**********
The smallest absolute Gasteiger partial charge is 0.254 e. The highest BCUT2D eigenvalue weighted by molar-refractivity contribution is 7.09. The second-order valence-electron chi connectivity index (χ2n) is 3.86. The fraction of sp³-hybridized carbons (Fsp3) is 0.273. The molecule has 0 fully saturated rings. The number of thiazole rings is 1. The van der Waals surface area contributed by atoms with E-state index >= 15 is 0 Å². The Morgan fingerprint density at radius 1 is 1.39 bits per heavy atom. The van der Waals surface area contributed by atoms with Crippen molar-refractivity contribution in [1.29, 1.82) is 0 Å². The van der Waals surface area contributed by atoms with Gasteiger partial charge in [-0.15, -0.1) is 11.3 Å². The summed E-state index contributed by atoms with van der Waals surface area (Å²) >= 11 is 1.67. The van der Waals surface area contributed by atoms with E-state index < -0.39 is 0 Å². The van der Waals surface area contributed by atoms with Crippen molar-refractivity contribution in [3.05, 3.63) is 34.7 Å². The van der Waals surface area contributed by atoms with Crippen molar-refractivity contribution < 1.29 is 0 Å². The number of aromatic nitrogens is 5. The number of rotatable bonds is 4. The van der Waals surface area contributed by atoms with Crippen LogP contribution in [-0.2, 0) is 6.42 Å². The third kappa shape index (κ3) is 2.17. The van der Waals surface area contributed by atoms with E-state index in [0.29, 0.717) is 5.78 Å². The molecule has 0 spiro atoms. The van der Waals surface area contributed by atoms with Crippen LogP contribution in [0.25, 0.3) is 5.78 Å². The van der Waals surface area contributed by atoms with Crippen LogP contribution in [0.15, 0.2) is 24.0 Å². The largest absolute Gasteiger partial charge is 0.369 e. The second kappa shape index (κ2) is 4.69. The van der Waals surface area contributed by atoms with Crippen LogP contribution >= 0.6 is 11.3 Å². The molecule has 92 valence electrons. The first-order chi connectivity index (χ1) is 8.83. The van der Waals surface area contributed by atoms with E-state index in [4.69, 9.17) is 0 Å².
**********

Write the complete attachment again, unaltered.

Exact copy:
The smallest absolute Gasteiger partial charge is 0.254 e. The highest BCUT2D eigenvalue weighted by molar-refractivity contribution is 7.09. The second-order valence-electron chi connectivity index (χ2n) is 3.86. The fraction of sp³-hybridized carbons (Fsp3) is 0.273. The molecule has 0 fully saturated rings. The number of thiazole rings is 1. The van der Waals surface area contributed by atoms with E-state index >= 15 is 0 Å². The Morgan fingerprint density at radius 1 is 1.39 bits per heavy atom. The van der Waals surface area contributed by atoms with Crippen molar-refractivity contribution in [1.29, 1.82) is 0 Å². The van der Waals surface area contributed by atoms with Gasteiger partial charge in [-0.15, -0.1) is 11.3 Å². The summed E-state index contributed by atoms with van der Waals surface area (Å²) >= 11 is 1.67. The van der Waals surface area contributed by atoms with E-state index < -0.39 is 0 Å². The van der Waals surface area contributed by atoms with Crippen molar-refractivity contribution in [3.05, 3.63) is 34.7 Å². The van der Waals surface area contributed by atoms with Crippen molar-refractivity contribution < 1.29 is 0 Å². The number of aromatic nitrogens is 5. The number of rotatable bonds is 4. The van der Waals surface area contributed by atoms with Crippen LogP contribution in [-0.2, 0) is 6.42 Å². The third kappa shape index (κ3) is 2.17. The van der Waals surface area contributed by atoms with E-state index in [0.29, 0.717) is 5.78 Å². The molecule has 0 spiro atoms. The van der Waals surface area contributed by atoms with Crippen LogP contribution in [0.25, 0.3) is 5.78 Å². The van der Waals surface area contributed by atoms with Crippen LogP contribution in [0.15, 0.2) is 24.0 Å². The largest absolute Gasteiger partial charge is 0.369 e. The second kappa shape index (κ2) is 4.69. The van der Waals surface area contributed by atoms with Crippen LogP contribution >= 0.6 is 11.3 Å². The molecule has 92 valence electrons. The first-order chi connectivity index (χ1) is 8.83. The van der Waals surface area contributed by atoms with E-state index in [4.69, 9.17) is 0 Å².